Credo quia absurdum. “I believe because it is absurd.”
These are not encouraging times for celebrations of Law or Reason in America. Surrounded by like-minded followers who have forfeited the last obligations of independent thought, and who consistently draw audible comfort from Trump’s visceral howls of nationalistic predation (“America First” represents a clear adaptation of “Deutschland uber alles“), each rally attendee feels able to abandon any still latent sense of personal legal responsibility.
Amid Der Fuhrer’s steadily escalating shrieks of execration, directed against myriad supposed “enemies,” most notably the “fake news,” the “elite” universities, the “leftist mobs,” the “Democrat anarchists” and the desperate refugees from “shithole countries,” this president would never trouble himself with tangible science or history. Why should he? These disciplines, after all, remain subject to intelligent verifications.
There is more. Today, Donald Trump doesn’t even commit himself to a peaceful transition of presidential power, an absolutely minimal legal expectation. Incomprehensible in any democracy, this refusal is even a less-democratic posture than the one adopted by Vladimir Putin in Russia. Among other things, it is distressingly close to what was heard after 1933 from the “original” Fuhrer.
Casually, continuously, in muttered and muddled increments, Trump now concocts his own “science” concerning the coronavirus pandemic. In so doing, he has implicitly rehabilitated a long-discredited Nazi embrace of eugenics. Is this anything that Americans could possibly choose to commend or applaud? Applied to human beings, Trump’s witting linkage to eugenics and white supremacy threatens well-established peremptory norms of law. The pertinent risks include war, terrorism and genocide.
Karl Jaspers, the 20th-century Existentialist philosopher who rigorously examined questions of German guilt after World War II, also studied the deeper and more generic issues involved. In his modern classic Reason and Anti-Reason in our Time (1952), Jaspers explained inter alia that authoritarian leadership must always depend upon a docile citizenry that seeks the simplest possible answers, that reassuringly blames one or several “others” (scapegoats) for selected current problems. In such defiling circumstances, the government objective must be to organize the faithful, stifle the opposition and preserve “law and order.” As for any antecedent considerations of “justice,” these are hardly worth prominent mention. If US President Donald Trump would ever actually read something, he would find himself kin with Thrasymachus in Book 1 of Plato’s The Republic. “Justice,” says the Sophist speaker responding to Socrates, “is nothing else than the interest of the stronger.”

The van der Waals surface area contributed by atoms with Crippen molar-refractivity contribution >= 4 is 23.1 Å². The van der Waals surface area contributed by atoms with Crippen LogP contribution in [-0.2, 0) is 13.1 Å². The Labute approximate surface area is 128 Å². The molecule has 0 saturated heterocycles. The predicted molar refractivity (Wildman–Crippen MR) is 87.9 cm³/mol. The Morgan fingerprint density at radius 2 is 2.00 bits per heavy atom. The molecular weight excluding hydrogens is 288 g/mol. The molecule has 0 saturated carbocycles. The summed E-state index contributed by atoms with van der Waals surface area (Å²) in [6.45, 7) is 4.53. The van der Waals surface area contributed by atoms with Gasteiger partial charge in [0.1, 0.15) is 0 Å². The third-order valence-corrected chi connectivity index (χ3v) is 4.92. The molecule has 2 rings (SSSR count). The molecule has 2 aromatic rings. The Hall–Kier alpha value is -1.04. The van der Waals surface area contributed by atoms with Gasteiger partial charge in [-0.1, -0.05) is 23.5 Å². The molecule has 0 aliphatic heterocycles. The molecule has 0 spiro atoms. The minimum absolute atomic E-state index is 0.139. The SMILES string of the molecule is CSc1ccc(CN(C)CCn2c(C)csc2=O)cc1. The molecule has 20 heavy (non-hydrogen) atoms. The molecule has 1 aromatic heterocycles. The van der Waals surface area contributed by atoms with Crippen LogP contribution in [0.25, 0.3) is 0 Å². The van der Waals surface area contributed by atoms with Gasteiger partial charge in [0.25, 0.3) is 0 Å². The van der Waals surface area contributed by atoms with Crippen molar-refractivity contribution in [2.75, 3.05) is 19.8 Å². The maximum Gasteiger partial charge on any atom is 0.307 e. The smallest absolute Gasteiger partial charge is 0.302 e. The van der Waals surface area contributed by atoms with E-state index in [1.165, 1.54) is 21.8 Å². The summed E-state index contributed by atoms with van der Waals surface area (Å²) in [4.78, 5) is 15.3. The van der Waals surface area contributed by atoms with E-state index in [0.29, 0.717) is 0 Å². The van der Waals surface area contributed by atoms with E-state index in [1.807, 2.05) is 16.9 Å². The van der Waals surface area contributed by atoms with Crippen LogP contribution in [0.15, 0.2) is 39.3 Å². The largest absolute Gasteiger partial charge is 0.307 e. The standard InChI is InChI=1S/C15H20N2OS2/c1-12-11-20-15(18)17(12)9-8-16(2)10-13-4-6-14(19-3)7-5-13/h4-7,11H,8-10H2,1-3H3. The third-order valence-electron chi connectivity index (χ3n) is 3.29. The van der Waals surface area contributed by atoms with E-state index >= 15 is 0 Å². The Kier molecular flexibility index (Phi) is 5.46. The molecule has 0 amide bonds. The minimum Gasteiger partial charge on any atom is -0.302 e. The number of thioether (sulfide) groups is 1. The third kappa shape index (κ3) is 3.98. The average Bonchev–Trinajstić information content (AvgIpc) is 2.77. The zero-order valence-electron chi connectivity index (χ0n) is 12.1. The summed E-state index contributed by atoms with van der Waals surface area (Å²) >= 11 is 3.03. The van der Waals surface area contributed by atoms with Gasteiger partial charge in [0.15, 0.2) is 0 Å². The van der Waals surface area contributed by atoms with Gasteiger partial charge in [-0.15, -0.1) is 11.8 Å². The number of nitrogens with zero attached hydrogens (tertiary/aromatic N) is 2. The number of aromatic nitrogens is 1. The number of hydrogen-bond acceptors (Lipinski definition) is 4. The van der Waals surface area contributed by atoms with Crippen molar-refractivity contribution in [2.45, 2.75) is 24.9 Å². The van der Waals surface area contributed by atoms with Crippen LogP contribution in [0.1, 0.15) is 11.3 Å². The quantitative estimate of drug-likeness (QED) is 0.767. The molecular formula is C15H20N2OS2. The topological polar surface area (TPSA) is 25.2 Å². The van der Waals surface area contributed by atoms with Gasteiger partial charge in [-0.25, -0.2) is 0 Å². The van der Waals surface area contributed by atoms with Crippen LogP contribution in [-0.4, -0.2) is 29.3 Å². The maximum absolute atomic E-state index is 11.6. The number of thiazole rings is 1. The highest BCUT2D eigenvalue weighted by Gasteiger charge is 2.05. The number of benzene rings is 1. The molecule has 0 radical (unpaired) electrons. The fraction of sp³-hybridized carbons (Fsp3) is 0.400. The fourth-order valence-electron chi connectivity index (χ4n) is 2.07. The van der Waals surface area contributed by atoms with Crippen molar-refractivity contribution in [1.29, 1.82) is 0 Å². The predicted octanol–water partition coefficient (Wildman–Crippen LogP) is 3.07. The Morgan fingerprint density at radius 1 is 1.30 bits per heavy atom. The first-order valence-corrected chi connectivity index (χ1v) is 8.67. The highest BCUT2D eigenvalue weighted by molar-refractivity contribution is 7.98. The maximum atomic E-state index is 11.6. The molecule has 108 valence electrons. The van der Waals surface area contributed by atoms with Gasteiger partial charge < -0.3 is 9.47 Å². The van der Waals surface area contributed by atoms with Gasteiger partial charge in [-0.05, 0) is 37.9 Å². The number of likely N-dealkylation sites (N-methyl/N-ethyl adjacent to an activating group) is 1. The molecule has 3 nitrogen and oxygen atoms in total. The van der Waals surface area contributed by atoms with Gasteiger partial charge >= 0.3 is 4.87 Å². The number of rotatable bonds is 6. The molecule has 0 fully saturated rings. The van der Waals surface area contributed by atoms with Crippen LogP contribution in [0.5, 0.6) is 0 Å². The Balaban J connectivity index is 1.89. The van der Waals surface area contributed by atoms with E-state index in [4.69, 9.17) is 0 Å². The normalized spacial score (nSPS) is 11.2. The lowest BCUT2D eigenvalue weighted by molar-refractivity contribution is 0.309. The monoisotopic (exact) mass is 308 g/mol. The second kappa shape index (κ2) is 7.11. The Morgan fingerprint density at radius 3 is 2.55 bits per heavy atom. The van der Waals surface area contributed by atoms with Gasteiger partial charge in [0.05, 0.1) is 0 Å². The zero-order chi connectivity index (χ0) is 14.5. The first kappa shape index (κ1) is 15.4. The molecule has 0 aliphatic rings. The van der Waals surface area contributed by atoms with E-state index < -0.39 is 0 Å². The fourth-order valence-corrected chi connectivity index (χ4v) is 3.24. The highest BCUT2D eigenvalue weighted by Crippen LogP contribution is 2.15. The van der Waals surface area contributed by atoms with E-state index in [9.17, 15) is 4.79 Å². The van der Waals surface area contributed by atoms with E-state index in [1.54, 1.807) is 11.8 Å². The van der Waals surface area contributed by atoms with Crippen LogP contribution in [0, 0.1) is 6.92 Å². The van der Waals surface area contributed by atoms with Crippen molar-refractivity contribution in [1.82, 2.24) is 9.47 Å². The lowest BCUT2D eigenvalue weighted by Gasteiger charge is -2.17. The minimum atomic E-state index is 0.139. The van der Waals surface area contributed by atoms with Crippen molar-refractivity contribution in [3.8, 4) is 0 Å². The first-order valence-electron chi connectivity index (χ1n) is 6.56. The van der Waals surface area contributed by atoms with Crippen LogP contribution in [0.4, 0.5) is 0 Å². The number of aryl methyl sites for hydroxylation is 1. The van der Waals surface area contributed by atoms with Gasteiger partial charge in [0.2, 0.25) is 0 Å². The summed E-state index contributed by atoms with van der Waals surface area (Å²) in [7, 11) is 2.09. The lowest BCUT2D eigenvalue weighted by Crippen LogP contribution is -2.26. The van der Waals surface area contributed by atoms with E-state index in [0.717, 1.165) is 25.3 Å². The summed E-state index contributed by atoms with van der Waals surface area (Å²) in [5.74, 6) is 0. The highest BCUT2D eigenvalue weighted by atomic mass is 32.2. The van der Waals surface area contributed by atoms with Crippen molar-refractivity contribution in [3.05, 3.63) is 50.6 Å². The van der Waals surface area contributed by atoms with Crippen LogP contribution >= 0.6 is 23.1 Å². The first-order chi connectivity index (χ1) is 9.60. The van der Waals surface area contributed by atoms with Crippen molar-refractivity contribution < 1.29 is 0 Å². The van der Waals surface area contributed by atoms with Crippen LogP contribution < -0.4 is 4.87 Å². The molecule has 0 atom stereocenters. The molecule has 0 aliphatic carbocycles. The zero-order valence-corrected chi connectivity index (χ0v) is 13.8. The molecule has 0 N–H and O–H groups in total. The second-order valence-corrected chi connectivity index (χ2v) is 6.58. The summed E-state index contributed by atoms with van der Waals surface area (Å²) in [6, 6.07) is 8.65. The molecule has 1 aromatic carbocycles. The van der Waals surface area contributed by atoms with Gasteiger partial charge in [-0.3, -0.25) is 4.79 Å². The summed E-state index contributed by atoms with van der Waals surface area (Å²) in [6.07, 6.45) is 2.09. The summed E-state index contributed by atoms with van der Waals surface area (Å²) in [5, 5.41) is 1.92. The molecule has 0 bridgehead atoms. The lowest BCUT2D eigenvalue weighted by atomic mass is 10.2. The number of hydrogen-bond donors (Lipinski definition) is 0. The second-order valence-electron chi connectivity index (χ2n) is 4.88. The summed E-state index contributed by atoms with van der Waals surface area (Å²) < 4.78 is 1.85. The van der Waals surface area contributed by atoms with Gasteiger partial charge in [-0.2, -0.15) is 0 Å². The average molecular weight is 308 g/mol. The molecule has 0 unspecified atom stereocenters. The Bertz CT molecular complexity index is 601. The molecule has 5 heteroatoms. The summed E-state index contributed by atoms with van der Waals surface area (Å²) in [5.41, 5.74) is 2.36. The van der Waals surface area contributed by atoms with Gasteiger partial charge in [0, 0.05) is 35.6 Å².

The only foreseeable end of this continuously law-violating Trump delirium is to prevent Americans from substituting any still-genuine thought for unhesitating loyalty. For this President, there can never be any defensible reason to doubt that “Intellect rots the mind.” It is a degrading position that this President has held close to his heart. The legal ramifications, national and international, are not inconsequential.
All things are interconnected. The whole world, is a system. “The existence of system in the world is at once obvious to every observer of nature,” says Jesuit philosopher, Pierre Teilhard de Chardin in The Phenomenon of Man (1955), “no matter whom….Each element of the Cosmos is positively woven from all the others….”
Soon, US President Donald J. Trump must finally understand that the state of America’s national union can never be any better than the state of the much wider world. This key truth now obtains not “only” in traditional reference to the enduring issues of war, peace and human rights, but also to certain urgently critical matters of disease avoidance. We are all creatures of biology.
Everything is interconnected.
For the starkly imperiled United States, the overarching presidential objective remains to protect the dignity and law-based rights of every individual human being. It is this high-minded and ancient goal that should now give policy direction to a bewildered and bewildering American President. Such indisputably good counsel could represent a law-based corrective to Trump’s continuously misleading and defiling endorsements of “America First.”
For many, it will be easy to dismiss such seemingly lofty recommendations for human dignity and legal obligation as silly, ethereal or “academic.” In reality, however, there could never be any greater American presidential naiveté than to champion the patently false extremities of “everyone for himself.” Donald J. Trump still does not understand.